Photo Release -- Newport News Shipbuilding Christens 10th Virginia-Class Submarine

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| Source: Huntington Ingalls Industries, Inc.
photo-release

Ship's Sponsor Ellen Roughead performs the traditional honor of breaking a bottle of American sparkling wine across the hull of the submarine Minnesota (SSN 783). Also pictured (left to right) are Newport News Shipbuilding President Matt Mulherin and Cmdr. John Fancher, the ship's prospective commanding officer.

About 1,800 people gathered for the christening celebration of Minnesota (SSN 783). The submarine is about 88 percent complete and is on track to complete in 62 months -- 11 months ahead of contract schedule.

NEWPORT NEWS, Va., Oct. 27, 2012 (GLOBE NEWSWIRE) -- Huntington Ingalls Industries (NYSE:HII) today christened the 10th Virginia-class submarine, Minnesota (SSN 783), at the company's Newport News Shipbuilding (NNS) division.

Photos accompanying this release are available at http://media.globenewswire.com/hii/mediagallery.html?pkgid=15450

The ship's sponsor, Ellen Roughead, performed the traditional honor of breaking a bottle of American sparkling wine across the submarine's hull. Roughead, a Minnesota native, is the wife of former Chief of Naval Operations Adm. Gary Roughead.

"Minnesota is the sum of all her parts," Mrs. Roughead said. "Everything and everyone who has contributed will be an ingredient in the spirit and the force that makes Minnesota. The great shipbuilders of Newport News Shipbuilding and the countless men and women across our country who had a hand in the millions of parts and components that have gone into the ship have given Minnesota her backbone, her muscle and her nerves."

Minnesota is the last of the block II Virginia-class submarines. The submarine is about 88 percent complete and is on track to complete in 62 months -- 11 months ahead of contract schedule. Construction began in February 2008, and the keel was authenticated in May 2011.

Adm. Kirkland H. Donald, director of Naval Nuclear Propulsion, served as the keynote speaker for the ceremony. "Time and time again, the shipbuilders of Electric Boat and Newport News and their supporting cast of contractors and vendors deliver early, under budget, and exceed expectations in building submarines better than anyone else in the world."

The sailors can be confident in their ship, said HII President and CEO Mike Petters, a former Navy officer and submariner. "During my time at sea, although I did sometimes worry about being ready for my duties, I never for one single, solitary moment ever questioned whether the ship I served on was ready. And more than a quarter century later, I stand here and pledge to you, the crew of Minnesota, neither should you."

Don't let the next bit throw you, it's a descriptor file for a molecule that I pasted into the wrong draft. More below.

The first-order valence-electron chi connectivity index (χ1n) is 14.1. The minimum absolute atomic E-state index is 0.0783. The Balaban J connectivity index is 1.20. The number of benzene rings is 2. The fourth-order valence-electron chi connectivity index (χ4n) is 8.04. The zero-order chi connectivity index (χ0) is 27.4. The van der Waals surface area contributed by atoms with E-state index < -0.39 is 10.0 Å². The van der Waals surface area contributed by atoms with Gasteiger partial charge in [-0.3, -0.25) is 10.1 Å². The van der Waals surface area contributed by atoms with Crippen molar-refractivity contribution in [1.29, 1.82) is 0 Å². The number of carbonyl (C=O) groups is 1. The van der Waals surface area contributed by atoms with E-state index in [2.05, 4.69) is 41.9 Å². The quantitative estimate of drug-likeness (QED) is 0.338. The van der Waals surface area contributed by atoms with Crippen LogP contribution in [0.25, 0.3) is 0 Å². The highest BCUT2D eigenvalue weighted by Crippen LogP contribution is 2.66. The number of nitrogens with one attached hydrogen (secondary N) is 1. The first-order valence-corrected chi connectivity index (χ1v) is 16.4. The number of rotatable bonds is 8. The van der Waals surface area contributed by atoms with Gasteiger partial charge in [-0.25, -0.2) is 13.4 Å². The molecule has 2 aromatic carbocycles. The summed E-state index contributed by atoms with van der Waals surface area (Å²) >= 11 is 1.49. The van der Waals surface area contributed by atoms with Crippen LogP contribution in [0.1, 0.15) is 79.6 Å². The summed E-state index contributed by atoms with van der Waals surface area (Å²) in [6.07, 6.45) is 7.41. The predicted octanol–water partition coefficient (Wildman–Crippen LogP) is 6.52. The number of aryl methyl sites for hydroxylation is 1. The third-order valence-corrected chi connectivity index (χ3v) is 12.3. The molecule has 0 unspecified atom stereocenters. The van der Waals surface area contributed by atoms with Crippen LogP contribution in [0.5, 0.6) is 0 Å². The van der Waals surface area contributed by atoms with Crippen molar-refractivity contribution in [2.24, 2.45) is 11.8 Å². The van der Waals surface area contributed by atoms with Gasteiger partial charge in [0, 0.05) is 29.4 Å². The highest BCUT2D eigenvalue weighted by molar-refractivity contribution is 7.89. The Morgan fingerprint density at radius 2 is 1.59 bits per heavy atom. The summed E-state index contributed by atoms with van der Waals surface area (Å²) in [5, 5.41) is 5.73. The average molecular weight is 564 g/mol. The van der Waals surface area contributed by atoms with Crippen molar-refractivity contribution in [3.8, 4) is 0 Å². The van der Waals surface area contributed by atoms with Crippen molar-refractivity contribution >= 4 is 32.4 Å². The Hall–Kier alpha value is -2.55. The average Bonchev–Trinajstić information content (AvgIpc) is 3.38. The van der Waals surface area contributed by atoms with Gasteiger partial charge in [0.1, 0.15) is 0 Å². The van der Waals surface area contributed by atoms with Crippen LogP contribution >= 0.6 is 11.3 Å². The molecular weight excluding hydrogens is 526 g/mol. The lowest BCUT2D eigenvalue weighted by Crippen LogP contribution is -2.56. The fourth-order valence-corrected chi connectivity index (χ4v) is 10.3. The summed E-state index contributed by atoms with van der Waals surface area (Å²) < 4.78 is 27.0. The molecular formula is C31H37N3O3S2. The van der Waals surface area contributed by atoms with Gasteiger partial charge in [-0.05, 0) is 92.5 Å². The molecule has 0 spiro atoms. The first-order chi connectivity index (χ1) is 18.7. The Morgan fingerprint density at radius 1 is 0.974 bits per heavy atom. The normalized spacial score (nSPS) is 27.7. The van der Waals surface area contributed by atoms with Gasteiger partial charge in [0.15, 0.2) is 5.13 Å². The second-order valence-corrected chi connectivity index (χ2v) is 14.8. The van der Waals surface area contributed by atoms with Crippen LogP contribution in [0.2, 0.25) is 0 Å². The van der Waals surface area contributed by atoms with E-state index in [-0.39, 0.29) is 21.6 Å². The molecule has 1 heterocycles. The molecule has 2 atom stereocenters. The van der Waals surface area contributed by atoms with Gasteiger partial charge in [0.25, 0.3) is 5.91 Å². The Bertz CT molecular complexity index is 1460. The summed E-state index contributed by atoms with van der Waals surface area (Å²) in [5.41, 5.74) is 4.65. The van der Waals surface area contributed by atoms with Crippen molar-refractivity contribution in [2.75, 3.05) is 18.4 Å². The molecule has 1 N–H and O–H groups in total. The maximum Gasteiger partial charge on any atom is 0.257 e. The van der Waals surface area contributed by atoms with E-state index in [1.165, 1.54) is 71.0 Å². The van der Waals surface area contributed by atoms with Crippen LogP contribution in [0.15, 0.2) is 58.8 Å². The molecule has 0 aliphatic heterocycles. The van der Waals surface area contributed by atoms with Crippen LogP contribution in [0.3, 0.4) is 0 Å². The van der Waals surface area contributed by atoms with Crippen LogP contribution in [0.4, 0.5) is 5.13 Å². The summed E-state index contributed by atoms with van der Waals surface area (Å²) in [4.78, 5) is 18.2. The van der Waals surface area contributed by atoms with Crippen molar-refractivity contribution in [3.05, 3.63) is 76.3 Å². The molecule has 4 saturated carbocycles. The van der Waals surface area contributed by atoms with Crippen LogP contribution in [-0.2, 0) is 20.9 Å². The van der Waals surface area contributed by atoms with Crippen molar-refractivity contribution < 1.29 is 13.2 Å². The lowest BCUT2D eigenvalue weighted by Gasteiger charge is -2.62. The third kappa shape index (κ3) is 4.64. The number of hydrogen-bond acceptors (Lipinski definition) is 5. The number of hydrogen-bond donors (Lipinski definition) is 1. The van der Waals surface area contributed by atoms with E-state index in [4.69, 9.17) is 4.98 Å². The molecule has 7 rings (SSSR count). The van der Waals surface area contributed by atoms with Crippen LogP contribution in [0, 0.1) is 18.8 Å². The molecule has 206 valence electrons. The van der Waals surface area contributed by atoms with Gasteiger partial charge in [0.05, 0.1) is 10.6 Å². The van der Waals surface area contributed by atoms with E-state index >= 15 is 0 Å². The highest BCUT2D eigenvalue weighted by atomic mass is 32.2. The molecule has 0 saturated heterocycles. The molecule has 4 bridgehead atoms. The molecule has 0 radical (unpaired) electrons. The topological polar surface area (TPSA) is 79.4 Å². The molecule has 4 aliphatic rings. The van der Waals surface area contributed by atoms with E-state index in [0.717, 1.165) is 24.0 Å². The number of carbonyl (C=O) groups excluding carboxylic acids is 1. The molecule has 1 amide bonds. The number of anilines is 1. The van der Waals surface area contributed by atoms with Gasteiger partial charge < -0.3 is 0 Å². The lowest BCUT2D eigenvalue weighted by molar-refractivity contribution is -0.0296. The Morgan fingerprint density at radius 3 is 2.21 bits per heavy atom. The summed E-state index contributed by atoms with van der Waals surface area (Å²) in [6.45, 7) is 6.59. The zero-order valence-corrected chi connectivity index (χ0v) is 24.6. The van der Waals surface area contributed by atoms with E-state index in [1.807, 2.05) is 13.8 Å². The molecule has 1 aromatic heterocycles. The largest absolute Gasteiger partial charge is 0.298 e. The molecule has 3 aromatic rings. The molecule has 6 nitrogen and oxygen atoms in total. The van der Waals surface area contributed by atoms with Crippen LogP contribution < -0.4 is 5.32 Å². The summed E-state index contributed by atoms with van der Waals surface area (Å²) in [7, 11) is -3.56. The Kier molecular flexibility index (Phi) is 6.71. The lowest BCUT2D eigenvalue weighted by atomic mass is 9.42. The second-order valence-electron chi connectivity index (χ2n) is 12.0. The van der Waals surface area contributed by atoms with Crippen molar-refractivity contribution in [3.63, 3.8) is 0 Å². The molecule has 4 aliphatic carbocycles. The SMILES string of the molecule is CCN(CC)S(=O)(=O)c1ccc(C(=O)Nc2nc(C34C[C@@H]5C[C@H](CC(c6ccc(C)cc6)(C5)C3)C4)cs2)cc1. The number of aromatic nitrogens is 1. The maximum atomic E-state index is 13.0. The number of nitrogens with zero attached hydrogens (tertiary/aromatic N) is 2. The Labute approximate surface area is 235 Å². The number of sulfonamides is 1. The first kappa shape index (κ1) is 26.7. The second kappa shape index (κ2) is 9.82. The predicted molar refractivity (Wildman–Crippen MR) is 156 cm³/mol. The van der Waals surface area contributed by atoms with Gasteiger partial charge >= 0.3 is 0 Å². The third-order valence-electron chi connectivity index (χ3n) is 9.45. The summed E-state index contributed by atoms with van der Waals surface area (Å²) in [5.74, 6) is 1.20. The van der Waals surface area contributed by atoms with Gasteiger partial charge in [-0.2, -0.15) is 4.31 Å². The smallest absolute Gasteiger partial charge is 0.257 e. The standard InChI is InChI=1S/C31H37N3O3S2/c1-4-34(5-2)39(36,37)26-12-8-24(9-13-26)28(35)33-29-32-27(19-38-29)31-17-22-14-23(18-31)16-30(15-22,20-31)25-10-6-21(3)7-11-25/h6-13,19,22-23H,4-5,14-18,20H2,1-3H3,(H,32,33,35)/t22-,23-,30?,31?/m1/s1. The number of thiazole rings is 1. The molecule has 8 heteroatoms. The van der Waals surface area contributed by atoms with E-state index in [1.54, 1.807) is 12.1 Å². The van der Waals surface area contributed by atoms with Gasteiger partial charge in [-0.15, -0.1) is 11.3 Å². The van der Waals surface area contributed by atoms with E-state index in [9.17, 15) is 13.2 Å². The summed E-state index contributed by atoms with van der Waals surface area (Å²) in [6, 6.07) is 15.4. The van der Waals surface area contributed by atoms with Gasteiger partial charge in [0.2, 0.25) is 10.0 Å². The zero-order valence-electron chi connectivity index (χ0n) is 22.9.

As many as 1,000 shipbuilders worked on Minnesota. "Shipbuilders are the faces of American manufacturing, American quality and American pride," said NNS President Matt Mulherin. "They understand the important role they play in ensuring our freedom."

Other ceremony participants included U.S. Reps. Betty McCollum (D-Minn.), Chip Cravaack (R-Minn.), Robert Wittman (R-Va.), Scott Rigell (R-Va.), Robert C. Scott (D-Va.) and J. Randy Forbes (R-Va.); Cmdr. John Fancher, Minnesota's prospective commanding officer; the Honorable Sean J. Stackley, assistant secretary of the Navy; Vice Adm. Michael J. Connor, commander, Submarine Forces; and Kevin Poitras, president, General Dynamics Electric Boat (EB). Guests included NNS and EB employees who are building Minnesota,and their families; family and friends of the Minnesota crew; U.S. Navy personnel; and other government officials.

The name Minnesota was selected to honor the state's residents and their continued support of the U.S. military. The state is home to 46 Medal of Honor recipients that span from the Civil War to the Vietnam War.

Huntington Ingalls Industries (HII) designs, builds and maintains nuclear and non-nuclear ships for the U.S. Navy and Coast Guard and provides after-market services for military ships around the globe. For more than a century, HII has built more ships in more ship classes than any other U.S. naval shipbuilder. Employing more than 37,000 in Virginia, Mississippi, Louisiana and California, its primary business divisions are Newport News Shipbuilding and Ingalls Shipbuilding. For more information, visit:

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